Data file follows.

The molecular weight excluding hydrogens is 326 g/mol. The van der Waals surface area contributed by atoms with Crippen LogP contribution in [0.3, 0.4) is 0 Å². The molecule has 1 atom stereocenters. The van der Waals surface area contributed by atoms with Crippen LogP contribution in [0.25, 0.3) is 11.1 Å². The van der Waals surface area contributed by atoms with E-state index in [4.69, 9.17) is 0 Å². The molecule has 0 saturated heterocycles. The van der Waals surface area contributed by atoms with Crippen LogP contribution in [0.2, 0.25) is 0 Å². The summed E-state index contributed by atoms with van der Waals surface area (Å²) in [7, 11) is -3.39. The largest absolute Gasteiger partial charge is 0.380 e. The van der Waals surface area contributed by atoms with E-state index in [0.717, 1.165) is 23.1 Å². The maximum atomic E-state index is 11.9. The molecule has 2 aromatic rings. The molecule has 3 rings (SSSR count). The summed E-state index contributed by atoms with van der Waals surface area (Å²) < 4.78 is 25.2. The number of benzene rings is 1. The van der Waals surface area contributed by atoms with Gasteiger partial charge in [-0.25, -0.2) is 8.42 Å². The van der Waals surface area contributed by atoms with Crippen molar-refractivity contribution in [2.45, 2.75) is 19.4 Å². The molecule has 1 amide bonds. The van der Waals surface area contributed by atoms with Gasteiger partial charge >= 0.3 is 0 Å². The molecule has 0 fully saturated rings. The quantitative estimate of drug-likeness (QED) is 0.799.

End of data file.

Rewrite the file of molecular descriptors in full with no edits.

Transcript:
The molecular weight excluding hydrogens is 326 g/mol. The van der Waals surface area contributed by atoms with Crippen LogP contribution in [0.3, 0.4) is 0 Å². The molecule has 1 atom stereocenters. The van der Waals surface area contributed by atoms with Crippen LogP contribution in [0.25, 0.3) is 11.1 Å². The van der Waals surface area contributed by atoms with E-state index in [4.69, 9.17) is 0 Å². The molecule has 0 saturated heterocycles. The van der Waals surface area contributed by atoms with Crippen LogP contribution in [0.2, 0.25) is 0 Å². The summed E-state index contributed by atoms with van der Waals surface area (Å²) in [7, 11) is -3.39. The largest absolute Gasteiger partial charge is 0.380 e. The van der Waals surface area contributed by atoms with E-state index in [0.717, 1.165) is 23.1 Å². The maximum atomic E-state index is 11.9. The molecule has 2 aromatic rings. The molecule has 3 rings (SSSR count). The summed E-state index contributed by atoms with van der Waals surface area (Å²) < 4.78 is 25.2. The number of benzene rings is 1. The van der Waals surface area contributed by atoms with Gasteiger partial charge in [-0.25, -0.2) is 8.42 Å². The van der Waals surface area contributed by atoms with Crippen molar-refractivity contribution in [2.45, 2.75) is 19.4 Å². The molecule has 1 amide bonds. The van der Waals surface area contributed by atoms with Gasteiger partial charge >= 0.3 is 0 Å². The molecule has 0 fully saturated rings. The quantitative estimate of drug-likeness (QED) is 0.799.